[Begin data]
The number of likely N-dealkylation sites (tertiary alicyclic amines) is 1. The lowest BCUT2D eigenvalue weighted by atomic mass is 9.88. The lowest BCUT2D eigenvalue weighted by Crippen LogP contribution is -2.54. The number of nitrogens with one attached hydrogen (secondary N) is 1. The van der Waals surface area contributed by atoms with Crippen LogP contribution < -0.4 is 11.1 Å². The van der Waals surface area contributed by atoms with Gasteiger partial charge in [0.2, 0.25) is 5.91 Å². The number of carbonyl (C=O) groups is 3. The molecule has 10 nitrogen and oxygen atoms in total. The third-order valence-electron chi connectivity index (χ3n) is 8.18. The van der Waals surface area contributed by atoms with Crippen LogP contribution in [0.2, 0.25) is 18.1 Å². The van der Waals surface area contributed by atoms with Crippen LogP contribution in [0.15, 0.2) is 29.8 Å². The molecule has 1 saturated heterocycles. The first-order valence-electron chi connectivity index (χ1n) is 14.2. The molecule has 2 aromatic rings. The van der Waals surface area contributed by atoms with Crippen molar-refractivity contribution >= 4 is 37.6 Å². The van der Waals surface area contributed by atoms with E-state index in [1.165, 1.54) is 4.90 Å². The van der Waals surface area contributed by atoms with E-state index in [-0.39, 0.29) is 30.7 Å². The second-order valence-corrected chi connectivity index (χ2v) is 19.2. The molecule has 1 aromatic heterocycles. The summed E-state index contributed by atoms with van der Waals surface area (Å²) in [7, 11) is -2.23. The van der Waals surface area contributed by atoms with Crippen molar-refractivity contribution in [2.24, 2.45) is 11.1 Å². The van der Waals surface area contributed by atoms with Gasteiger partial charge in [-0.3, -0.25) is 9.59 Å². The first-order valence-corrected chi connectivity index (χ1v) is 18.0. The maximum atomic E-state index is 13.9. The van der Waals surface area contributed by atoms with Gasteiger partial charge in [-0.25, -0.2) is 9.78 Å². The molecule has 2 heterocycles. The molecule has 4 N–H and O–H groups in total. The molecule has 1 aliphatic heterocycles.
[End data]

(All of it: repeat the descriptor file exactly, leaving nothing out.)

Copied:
The number of likely N-dealkylation sites (tertiary alicyclic amines) is 1. The lowest BCUT2D eigenvalue weighted by atomic mass is 9.88. The lowest BCUT2D eigenvalue weighted by Crippen LogP contribution is -2.54. The number of nitrogens with one attached hydrogen (secondary N) is 1. The van der Waals surface area contributed by atoms with Crippen LogP contribution < -0.4 is 11.1 Å². The van der Waals surface area contributed by atoms with Gasteiger partial charge in [0.2, 0.25) is 5.91 Å². The number of carbonyl (C=O) groups is 3. The molecule has 10 nitrogen and oxygen atoms in total. The third-order valence-electron chi connectivity index (χ3n) is 8.18. The van der Waals surface area contributed by atoms with Crippen LogP contribution in [0.2, 0.25) is 18.1 Å². The van der Waals surface area contributed by atoms with Crippen LogP contribution in [0.15, 0.2) is 29.8 Å². The molecule has 1 saturated heterocycles. The first-order valence-electron chi connectivity index (χ1n) is 14.2. The molecule has 2 aromatic rings. The van der Waals surface area contributed by atoms with Crippen molar-refractivity contribution >= 4 is 37.6 Å². The van der Waals surface area contributed by atoms with E-state index in [1.165, 1.54) is 4.90 Å². The van der Waals surface area contributed by atoms with E-state index in [-0.39, 0.29) is 30.7 Å². The second-order valence-corrected chi connectivity index (χ2v) is 19.2. The molecule has 1 aromatic heterocycles. The summed E-state index contributed by atoms with van der Waals surface area (Å²) in [7, 11) is -2.23. The van der Waals surface area contributed by atoms with Crippen molar-refractivity contribution in [2.24, 2.45) is 11.1 Å². The van der Waals surface area contributed by atoms with Gasteiger partial charge in [-0.3, -0.25) is 9.59 Å². The first-order valence-corrected chi connectivity index (χ1v) is 18.0. The maximum atomic E-state index is 13.9. The van der Waals surface area contributed by atoms with Gasteiger partial charge in [-0.25, -0.2) is 9.78 Å². The molecule has 2 heterocycles. The molecule has 4 N–H and O–H groups in total. The molecule has 1 aliphatic heterocycles.